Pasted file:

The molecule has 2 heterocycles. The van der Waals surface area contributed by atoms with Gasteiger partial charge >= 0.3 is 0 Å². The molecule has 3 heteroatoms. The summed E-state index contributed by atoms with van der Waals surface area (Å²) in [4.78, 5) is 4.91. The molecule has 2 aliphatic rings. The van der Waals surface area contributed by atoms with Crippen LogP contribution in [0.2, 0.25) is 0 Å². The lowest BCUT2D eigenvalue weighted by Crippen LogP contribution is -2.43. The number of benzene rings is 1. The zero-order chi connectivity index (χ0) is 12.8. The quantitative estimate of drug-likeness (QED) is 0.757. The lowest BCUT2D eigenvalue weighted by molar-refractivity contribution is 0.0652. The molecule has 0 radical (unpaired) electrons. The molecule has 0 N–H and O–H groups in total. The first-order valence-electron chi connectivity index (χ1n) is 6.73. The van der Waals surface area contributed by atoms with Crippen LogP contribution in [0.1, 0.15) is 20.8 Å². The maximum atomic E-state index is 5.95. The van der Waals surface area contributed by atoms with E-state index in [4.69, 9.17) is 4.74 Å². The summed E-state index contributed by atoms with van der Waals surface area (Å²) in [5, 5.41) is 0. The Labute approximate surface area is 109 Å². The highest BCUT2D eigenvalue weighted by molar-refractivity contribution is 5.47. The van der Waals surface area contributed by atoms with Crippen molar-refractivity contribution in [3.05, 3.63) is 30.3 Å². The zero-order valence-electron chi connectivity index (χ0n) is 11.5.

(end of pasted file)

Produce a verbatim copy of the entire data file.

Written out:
The molecule has 2 heterocycles. The van der Waals surface area contributed by atoms with Gasteiger partial charge >= 0.3 is 0 Å². The molecule has 3 heteroatoms. The summed E-state index contributed by atoms with van der Waals surface area (Å²) in [4.78, 5) is 4.91. The molecule has 2 aliphatic rings. The van der Waals surface area contributed by atoms with Crippen LogP contribution in [0.2, 0.25) is 0 Å². The lowest BCUT2D eigenvalue weighted by Crippen LogP contribution is -2.43. The number of benzene rings is 1. The zero-order chi connectivity index (χ0) is 12.8. The quantitative estimate of drug-likeness (QED) is 0.757. The lowest BCUT2D eigenvalue weighted by molar-refractivity contribution is 0.0652. The molecule has 0 radical (unpaired) electrons. The molecule has 0 N–H and O–H groups in total. The first-order valence-electron chi connectivity index (χ1n) is 6.73. The van der Waals surface area contributed by atoms with Crippen LogP contribution in [0.1, 0.15) is 20.8 Å². The maximum atomic E-state index is 5.95. The van der Waals surface area contributed by atoms with E-state index in [4.69, 9.17) is 4.74 Å². The summed E-state index contributed by atoms with van der Waals surface area (Å²) in [5, 5.41) is 0. The Labute approximate surface area is 109 Å². The highest BCUT2D eigenvalue weighted by molar-refractivity contribution is 5.47. The van der Waals surface area contributed by atoms with Crippen molar-refractivity contribution in [3.05, 3.63) is 30.3 Å². The zero-order valence-electron chi connectivity index (χ0n) is 11.5.